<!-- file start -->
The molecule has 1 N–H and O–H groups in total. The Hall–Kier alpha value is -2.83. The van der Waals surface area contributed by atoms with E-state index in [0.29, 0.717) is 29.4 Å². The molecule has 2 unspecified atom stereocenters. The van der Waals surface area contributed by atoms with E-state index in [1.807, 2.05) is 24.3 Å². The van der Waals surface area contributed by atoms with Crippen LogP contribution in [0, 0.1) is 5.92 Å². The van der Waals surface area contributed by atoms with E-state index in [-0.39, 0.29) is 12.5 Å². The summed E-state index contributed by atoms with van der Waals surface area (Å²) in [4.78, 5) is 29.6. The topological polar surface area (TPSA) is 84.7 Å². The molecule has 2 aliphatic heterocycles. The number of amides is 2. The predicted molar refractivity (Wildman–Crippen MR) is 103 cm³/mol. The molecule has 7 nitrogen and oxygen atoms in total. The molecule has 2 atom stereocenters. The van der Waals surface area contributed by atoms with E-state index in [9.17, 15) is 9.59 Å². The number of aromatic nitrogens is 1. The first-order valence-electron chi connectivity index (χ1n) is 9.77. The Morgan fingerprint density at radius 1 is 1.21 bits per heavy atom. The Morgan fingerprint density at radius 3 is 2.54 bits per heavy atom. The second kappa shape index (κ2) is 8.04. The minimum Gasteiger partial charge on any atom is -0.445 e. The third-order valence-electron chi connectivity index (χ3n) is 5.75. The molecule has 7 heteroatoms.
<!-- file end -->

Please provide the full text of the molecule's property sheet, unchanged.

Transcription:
The molecule has 1 N–H and O–H groups in total. The Hall–Kier alpha value is -2.83. The van der Waals surface area contributed by atoms with E-state index in [0.29, 0.717) is 29.4 Å². The molecule has 2 unspecified atom stereocenters. The van der Waals surface area contributed by atoms with E-state index in [1.807, 2.05) is 24.3 Å². The van der Waals surface area contributed by atoms with Crippen LogP contribution in [0, 0.1) is 5.92 Å². The van der Waals surface area contributed by atoms with E-state index in [-0.39, 0.29) is 12.5 Å². The summed E-state index contributed by atoms with van der Waals surface area (Å²) in [4.78, 5) is 29.6. The topological polar surface area (TPSA) is 84.7 Å². The molecule has 2 aliphatic heterocycles. The number of amides is 2. The predicted molar refractivity (Wildman–Crippen MR) is 103 cm³/mol. The molecule has 7 nitrogen and oxygen atoms in total. The molecule has 2 atom stereocenters. The van der Waals surface area contributed by atoms with E-state index in [9.17, 15) is 9.59 Å². The number of aromatic nitrogens is 1. The first-order valence-electron chi connectivity index (χ1n) is 9.77. The Morgan fingerprint density at radius 1 is 1.21 bits per heavy atom. The Morgan fingerprint density at radius 3 is 2.54 bits per heavy atom. The second kappa shape index (κ2) is 8.04. The minimum Gasteiger partial charge on any atom is -0.445 e. The third-order valence-electron chi connectivity index (χ3n) is 5.75. The molecule has 7 heteroatoms.